This is my final post of the semester and so I think it’s fitting for me to dedicate this one to the life-force, the stronghold, the foundation of my health.
Extra firm futon mattress, this one is for you.
My bed is the location where I recuperate, where my body has a chance to regenerate, and where my mind rejuvenates. I spend 7-9 hours sleeping in my bed each night, and I am not ashamed of it.
That’s right, folks. I sleep enough! Often, it seems like in this rigorous academic environment, there is an unspoken competition among classmates to be the most sleep-deprived student. “I slept 4 hours last night.” “Lucky you, I slept 2.” “You think that’s bad? I pulled an all-nighter at Robarts.” So, in this bizarre game, who wins?
Sleep-deprivation turns into a weird and unwelcome badge of honour. I think we should work to change that culture as students. I think it’s natural to be well-rested, and its commendable to carve time out of our days to give our bodies and brains rest.
If only there was a prompt on LinkedIn that could recommend you for sleeping enough….
Somehow, the value of sleep seems to dissipate in the face of other responsibilities. I would like to suggest that our priorities are severely misaligned when taking care of our bodies becomes an afterthought. I know at this point in the conversation you may start to feel defensive about your sleep habits. Maybe you’re thinking, “What does this chick know about my life? She couldn’t possibly understand how busy I am!”
First, let me say that we can still be friends, even if you’re not sleeping enough. No judgement from me, I promise. I just hope you know that I think you are worth at least 7 hours of quality sleep a night.
Also, I know your struggle. I am also busy. I work (3) part time jobs, I volunteer on and off campus, I take a full course load, I spend time with people who bring me joy, and I frequent the gym and other wellness spaces daily.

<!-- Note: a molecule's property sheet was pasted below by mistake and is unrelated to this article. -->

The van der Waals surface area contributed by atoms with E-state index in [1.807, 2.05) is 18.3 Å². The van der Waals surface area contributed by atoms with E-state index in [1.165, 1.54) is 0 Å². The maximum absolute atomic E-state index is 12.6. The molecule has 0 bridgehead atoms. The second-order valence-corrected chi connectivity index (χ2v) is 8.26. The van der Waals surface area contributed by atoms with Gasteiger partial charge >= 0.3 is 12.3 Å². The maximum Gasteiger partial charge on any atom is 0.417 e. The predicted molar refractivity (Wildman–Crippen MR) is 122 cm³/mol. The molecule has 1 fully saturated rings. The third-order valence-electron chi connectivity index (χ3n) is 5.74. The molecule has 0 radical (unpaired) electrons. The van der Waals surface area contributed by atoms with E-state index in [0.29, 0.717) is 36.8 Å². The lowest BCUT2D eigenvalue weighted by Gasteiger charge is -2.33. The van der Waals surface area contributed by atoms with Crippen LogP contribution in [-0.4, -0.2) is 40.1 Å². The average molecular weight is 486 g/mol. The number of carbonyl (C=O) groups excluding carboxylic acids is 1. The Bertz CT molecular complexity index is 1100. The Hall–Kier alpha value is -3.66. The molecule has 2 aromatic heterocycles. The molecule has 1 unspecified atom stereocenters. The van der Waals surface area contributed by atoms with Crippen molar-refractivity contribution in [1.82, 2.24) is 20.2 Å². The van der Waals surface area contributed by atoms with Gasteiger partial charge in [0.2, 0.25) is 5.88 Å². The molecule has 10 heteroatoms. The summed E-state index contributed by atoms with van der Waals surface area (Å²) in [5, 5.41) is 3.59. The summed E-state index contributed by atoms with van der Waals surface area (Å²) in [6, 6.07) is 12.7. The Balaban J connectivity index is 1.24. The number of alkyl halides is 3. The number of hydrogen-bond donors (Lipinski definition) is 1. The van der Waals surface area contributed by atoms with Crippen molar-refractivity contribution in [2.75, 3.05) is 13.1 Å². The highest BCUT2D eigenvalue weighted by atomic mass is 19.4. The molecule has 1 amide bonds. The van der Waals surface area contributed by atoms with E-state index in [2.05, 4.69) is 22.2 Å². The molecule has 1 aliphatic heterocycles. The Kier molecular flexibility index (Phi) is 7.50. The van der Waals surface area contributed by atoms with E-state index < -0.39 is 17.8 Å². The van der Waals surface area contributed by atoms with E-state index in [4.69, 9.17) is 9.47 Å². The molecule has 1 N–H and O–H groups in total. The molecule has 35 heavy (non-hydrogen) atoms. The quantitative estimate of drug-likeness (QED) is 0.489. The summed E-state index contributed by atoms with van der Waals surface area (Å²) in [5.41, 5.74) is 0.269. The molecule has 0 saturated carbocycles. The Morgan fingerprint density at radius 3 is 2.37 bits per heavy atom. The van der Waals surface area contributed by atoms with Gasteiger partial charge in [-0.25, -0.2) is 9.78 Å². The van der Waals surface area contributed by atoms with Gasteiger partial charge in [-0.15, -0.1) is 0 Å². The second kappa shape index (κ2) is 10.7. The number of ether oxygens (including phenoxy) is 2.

And my secret is not that I am superhuman. It’s simply that I am well-rested, I take breaks, and I try to constantly check in on what my body needs to sustain my lifestyle. Part of my learning curve this year has been focusing on embracing fewer responsibilities, asking for support and guidance, and giving myself permission to drop the ball every once and a while.
Sometimes, this means closing my laptop when I am halfway through a reading, to be in bed before my bedtime (Yes, and then I wake up naturally every morning at the same time!). Other times, I sleep in really late on a Saturday and I miss my morning weight lifting class (because my bed is warm and comfortable and I’d rather not lift heavy things over my head). Frequently, I take a mid-afternoon nap because I know those are 20 minutes well spent. I take cues from my body, and when my body and I are in sync, my waking hours are productive.
I interviewed my buddy Conor two weeks ago, and he stressed the importance of sleep after personally experiencing a week without sleep at Basic Training for the Canadian Navy. Not only is our ability to function the next day compromised when we are sleepy but being sleep deprived is extremely detrimental to the body in the long term.
It’s like that Snickers Commercial. You’re not you when you’re exhausted.
Also, this funny commercial.
I hope that if there is one message that I can impart to readers of this blog, it is the importance of practicing self-compassion. I think this theme is what all of my blog posts have pointed to this year. This means being okay with ourselves (right now, in this moment, not when x, y, and z is accomplished). This means treating ourselves like we would treat a close friend—with love, attention, and respect.
Self-compassion looks different for every individual. I’d suggest a good place to start is by giving yourself permission to sleep enough, because you deserve to, every night of the week.
I especially see value in resting after a good day’s work. We should celebrate our accomplishments, not only at the end of the year but all along the way. Take a bath, take an afternoon stroll, take a break, take it easy, and please take the time to take it all in.
With much gratitude,
2 comments on “Refuel, Reflect, Sleep, Repeat.”
When my friends and I were sharing study techniques, I told them I always sleep 9 hours the night before. They asked me: “how can you afford to sleep so much the night before?” and I asked them “how can you afford not to?”
That being said, morning exams are the worst, especially when you’re a commuter haha
I totally agree! The only upside to morning exams is that you (hopefully!) get the remainder of the day off!